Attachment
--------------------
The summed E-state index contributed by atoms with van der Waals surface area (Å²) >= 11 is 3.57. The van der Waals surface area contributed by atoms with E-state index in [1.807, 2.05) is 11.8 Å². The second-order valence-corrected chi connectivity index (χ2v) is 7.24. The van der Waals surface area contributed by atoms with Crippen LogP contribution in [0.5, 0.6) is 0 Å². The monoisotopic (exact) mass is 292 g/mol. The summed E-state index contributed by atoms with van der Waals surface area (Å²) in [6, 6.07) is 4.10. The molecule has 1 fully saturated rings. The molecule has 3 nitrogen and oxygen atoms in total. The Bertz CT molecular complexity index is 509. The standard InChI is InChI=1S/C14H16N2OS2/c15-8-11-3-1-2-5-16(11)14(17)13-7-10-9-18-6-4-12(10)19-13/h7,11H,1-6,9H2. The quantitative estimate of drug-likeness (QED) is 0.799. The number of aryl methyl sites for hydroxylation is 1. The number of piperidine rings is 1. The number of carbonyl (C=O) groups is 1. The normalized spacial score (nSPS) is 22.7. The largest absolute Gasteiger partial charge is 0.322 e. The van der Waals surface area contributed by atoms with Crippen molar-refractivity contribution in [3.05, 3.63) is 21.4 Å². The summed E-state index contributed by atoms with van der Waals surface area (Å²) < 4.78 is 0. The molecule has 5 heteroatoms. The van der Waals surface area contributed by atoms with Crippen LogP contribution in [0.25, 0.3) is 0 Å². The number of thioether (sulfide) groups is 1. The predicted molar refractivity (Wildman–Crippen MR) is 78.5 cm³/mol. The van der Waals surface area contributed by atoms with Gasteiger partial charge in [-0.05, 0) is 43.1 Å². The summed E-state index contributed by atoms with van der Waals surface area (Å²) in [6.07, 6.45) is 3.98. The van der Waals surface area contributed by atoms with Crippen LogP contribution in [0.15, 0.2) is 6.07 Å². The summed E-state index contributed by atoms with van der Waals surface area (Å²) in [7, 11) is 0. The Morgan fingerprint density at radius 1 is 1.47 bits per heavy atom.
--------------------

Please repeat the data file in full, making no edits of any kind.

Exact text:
The summed E-state index contributed by atoms with van der Waals surface area (Å²) >= 11 is 3.57. The van der Waals surface area contributed by atoms with E-state index in [1.807, 2.05) is 11.8 Å². The second-order valence-corrected chi connectivity index (χ2v) is 7.24. The van der Waals surface area contributed by atoms with Crippen LogP contribution in [0.5, 0.6) is 0 Å². The monoisotopic (exact) mass is 292 g/mol. The summed E-state index contributed by atoms with van der Waals surface area (Å²) in [6, 6.07) is 4.10. The molecule has 1 fully saturated rings. The molecule has 3 nitrogen and oxygen atoms in total. The Bertz CT molecular complexity index is 509. The standard InChI is InChI=1S/C14H16N2OS2/c15-8-11-3-1-2-5-16(11)14(17)13-7-10-9-18-6-4-12(10)19-13/h7,11H,1-6,9H2. The quantitative estimate of drug-likeness (QED) is 0.799. The number of aryl methyl sites for hydroxylation is 1. The number of piperidine rings is 1. The number of carbonyl (C=O) groups is 1. The normalized spacial score (nSPS) is 22.7. The largest absolute Gasteiger partial charge is 0.322 e. The van der Waals surface area contributed by atoms with Crippen molar-refractivity contribution in [3.05, 3.63) is 21.4 Å². The summed E-state index contributed by atoms with van der Waals surface area (Å²) < 4.78 is 0. The molecule has 5 heteroatoms. The van der Waals surface area contributed by atoms with Crippen LogP contribution in [0.25, 0.3) is 0 Å². The number of thioether (sulfide) groups is 1. The predicted molar refractivity (Wildman–Crippen MR) is 78.5 cm³/mol. The van der Waals surface area contributed by atoms with Gasteiger partial charge in [-0.05, 0) is 43.1 Å². The summed E-state index contributed by atoms with van der Waals surface area (Å²) in [6.07, 6.45) is 3.98. The van der Waals surface area contributed by atoms with Crippen LogP contribution in [0.15, 0.2) is 6.07 Å². The summed E-state index contributed by atoms with van der Waals surface area (Å²) in [7, 11) is 0. The Morgan fingerprint density at radius 1 is 1.47 bits per heavy atom.